We stand in the shade of a tree planted by others

DFranklin2DFranklin2 1Born and educated in Atlanta, David Franklin loved Atlanta and all the possibilities it offered for all Atlantans never expecting African American economic opportunities would come without controversy and lots of public debate. Rarely did he speak in public settings but he had lots to say in hundreds of conversations and to political allies.
This is one of the few letters found in his desk when he died a few years ago. The letter to Atlanta Journal Constitution’s Jack Tarver along with a Hosea Williams campaign poster, a Maynard for Mayor button and a copy of a 1974 New York Times article about Atlanta politics along with family photographs were worthy of saving as prized possessions.
Forty-one years ago David and a small group of black and white leaders joined Mayor Maynard Jackson in pushing open the doors of economic opportunity in public and private business sectors. Such courage was demonstrated by few but many have benefitted. The biggest beneficiary is the city itself whose economy has grown by leaps and bounds over four decades.
This week was David’s 73rd birthday and it reminded me of a familiar phrase. We stand in the shade of trees planted by others. Thoughtful, grateful people know so and are thankful for the opportunities afforded them by the actions of others. Only fools think otherwise or worse, believe that they stand alone as champions for their or the city’s success.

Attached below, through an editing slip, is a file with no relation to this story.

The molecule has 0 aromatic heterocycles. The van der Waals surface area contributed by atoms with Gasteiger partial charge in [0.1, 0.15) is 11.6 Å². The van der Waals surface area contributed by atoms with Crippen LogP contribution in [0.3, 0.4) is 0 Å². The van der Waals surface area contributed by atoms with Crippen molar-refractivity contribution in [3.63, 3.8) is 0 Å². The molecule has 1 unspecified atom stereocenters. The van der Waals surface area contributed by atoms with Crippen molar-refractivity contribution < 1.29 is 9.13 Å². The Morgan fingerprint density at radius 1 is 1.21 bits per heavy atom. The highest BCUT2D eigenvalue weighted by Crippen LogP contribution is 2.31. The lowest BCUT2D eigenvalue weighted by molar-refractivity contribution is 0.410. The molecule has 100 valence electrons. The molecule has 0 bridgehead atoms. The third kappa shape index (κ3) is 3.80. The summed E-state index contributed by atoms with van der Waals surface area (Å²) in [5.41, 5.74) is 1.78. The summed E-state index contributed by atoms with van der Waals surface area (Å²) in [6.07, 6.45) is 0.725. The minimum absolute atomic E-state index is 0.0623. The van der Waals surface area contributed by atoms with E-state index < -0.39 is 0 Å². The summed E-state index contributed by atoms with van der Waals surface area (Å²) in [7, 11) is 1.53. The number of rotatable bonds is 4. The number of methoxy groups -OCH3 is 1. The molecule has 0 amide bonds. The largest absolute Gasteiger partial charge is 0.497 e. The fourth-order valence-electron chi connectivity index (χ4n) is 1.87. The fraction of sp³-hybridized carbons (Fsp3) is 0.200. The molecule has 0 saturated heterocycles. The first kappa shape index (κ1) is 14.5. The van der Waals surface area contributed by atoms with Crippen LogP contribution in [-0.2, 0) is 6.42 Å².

1. Burroughston Broch says:

    “The biggest beneficiary is the city itself whose economy has grown by leaps and bounds over four decades.”
    What leads you to that faulty conclusion? Let’s look at some facts.
    1. Economy is proportional to population. Atlanta City’s population has not grown by leaps and bounds over the last four decades. In 1970 the City’s population was 495,000 – 8.5% greater than today. The City’s population bottomed out at 394,000 in 1990 – 20% less than its peak.
    2. As a result of Maynard Jackson’s efforts, Atlanta City pays some of the highest costs for construction and other public works due to the very policies you praise. The City’s black set-aside purchasing policies drive up the cost by ensuring the right private hands are greased on every project. Every non-black firm wanting to do business with the City must have the right partner with the right City Hall connections on the team. Material purchased from a non-black supplier is billed through a black supplier at added cost and no added value. All of these added costs must be paid in part or in whole by the City’s taxpayers.